Step 4:

This is where things get tricky. Now you have to figure out how many teams are vying for those 12 spots. Again, I’ll use a mythical number here and some mythical teams. So you refer to and you figure out there are 20 teams who COULD compete for those 12 spots. Let’s just say they are:

(41)Cincinnati, (42) St. Joseph’s, (43) Texas A&M, (45)Arkansas, (46) Michigan, (49) NC State, (50) Air Force, (51) Houston, (55) Alabama, (56) Cal, (57)Colorado, (59)Seton Hall, (61) Florida State, let’s throw (20) Missouri St.,(22) Northern Iowa, (23) Wichita State, (25)George Mason, and (29) Hofstra, (35) Bradley, (40) Creighton in there for conversation sake.

Now, using the Gory Details, you’re going to compare these teams. RPI, wins vs. the top 25, top 50, top 100, road record, how they’ve fared in their last 10 games. It gets down to the nitty gritty, trust me. Normally a team from a major conference in the 30’s and below gets in, but this year it will be interesting to see if the committee takes a team like Northern Iowa over one of the major conference bubble teams with an RPI in the 40’s.

Let’s compare Texas A&M and Northern Iowa for example.

Texas A&M has an RPI of 43, finished 10-6 in a major conference, has a Strength of Schedule of 76, and they’re 1-4 against the Top 50…The committee will also consider that the Aggies made it to the semifinals of the conference tournament, but again, by beating a team not in the top 50 (Colorado).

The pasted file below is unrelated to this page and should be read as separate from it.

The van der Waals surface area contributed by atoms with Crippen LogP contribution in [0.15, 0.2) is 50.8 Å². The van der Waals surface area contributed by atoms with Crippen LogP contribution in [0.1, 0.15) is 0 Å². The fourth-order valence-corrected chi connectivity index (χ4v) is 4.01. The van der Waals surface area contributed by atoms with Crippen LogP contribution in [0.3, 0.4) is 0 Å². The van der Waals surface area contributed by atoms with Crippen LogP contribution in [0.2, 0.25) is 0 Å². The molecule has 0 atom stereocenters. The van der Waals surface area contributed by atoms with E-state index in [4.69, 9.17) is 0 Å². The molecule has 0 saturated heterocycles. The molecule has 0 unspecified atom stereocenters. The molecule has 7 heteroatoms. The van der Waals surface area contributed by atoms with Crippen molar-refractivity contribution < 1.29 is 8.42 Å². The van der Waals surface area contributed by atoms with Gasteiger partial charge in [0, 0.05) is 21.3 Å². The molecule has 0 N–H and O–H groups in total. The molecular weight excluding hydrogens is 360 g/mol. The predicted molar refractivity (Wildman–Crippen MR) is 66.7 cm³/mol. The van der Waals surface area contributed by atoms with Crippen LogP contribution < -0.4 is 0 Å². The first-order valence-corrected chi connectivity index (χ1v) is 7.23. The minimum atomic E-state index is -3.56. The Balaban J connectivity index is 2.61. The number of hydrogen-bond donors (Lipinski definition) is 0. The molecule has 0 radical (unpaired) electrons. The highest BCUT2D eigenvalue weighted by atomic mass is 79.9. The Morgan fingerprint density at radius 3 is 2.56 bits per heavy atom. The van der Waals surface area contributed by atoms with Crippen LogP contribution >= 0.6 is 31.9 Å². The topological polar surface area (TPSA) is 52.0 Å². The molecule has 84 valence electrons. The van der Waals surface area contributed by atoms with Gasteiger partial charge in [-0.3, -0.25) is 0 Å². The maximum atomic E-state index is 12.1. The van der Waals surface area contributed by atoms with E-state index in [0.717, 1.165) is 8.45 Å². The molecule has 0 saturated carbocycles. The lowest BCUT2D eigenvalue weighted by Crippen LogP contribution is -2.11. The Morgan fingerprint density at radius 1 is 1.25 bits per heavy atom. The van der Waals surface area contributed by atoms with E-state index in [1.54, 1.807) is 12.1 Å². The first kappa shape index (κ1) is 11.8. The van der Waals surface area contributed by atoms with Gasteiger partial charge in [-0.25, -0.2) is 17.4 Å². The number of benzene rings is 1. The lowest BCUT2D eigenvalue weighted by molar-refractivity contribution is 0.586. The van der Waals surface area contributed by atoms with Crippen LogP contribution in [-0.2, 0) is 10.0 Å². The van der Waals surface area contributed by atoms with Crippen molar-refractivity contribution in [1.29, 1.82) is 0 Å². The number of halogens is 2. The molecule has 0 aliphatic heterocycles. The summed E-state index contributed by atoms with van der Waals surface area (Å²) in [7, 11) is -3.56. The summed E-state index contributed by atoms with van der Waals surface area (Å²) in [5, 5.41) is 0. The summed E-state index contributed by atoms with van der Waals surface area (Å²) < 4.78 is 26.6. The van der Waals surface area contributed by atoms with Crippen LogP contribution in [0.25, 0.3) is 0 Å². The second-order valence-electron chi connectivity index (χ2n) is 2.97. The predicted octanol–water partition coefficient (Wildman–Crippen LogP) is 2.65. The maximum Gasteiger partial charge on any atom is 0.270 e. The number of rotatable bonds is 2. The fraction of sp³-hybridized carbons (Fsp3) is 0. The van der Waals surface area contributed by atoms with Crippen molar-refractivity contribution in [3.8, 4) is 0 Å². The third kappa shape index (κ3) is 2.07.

Northern Iowa has an RPI of 22, they were 12-8 in conference, their SOS is 38th, they finished 8-7 against the Top 50, but they are 4-6 in their last 10…oh and they were bounced early from their conference tourney.

If it came down to those two teams, who would you take? The Aggies out of conference schedule is much-maligned, but they did finish 10-6 in a major conference. Northern Iowa has eight wins against the top 50, so they played people.

Those are some of the questions and decisions you’ll be faced with.

Phew…glad that’s over, but wait….

Step 5:

Once you’ve chosen your field, now it’s time to seed. If you thought the other four steps were hard, this is downright brutal. Usually the one seeds are easy, but after that if you get a team within 1 of its actual seed, in either direction, you’ve done good. In other words if you say Boston College is a 5-seed and the tourney committee gives them a six, you’ve done well. Remember, the committee will bump teams a seed or two to accommodate the pods and keep conference opponents away from each other. Keep that in mind this year when seeding teams from the Big East who may get up to eight teams in. So Syracuse would not be an eight seed in #1 UConn’s bracket? Get it?

I’ve done it for the last three years and it’s tough but it’s a fun way to test your knowledge of the numbers. Last year was the first year we got all 65 teams in the field.

Yes, I know, it might be more work than you’re willing to go through so this drill is designed for the true hoops junkie. Enjoy and good luck. Top Stories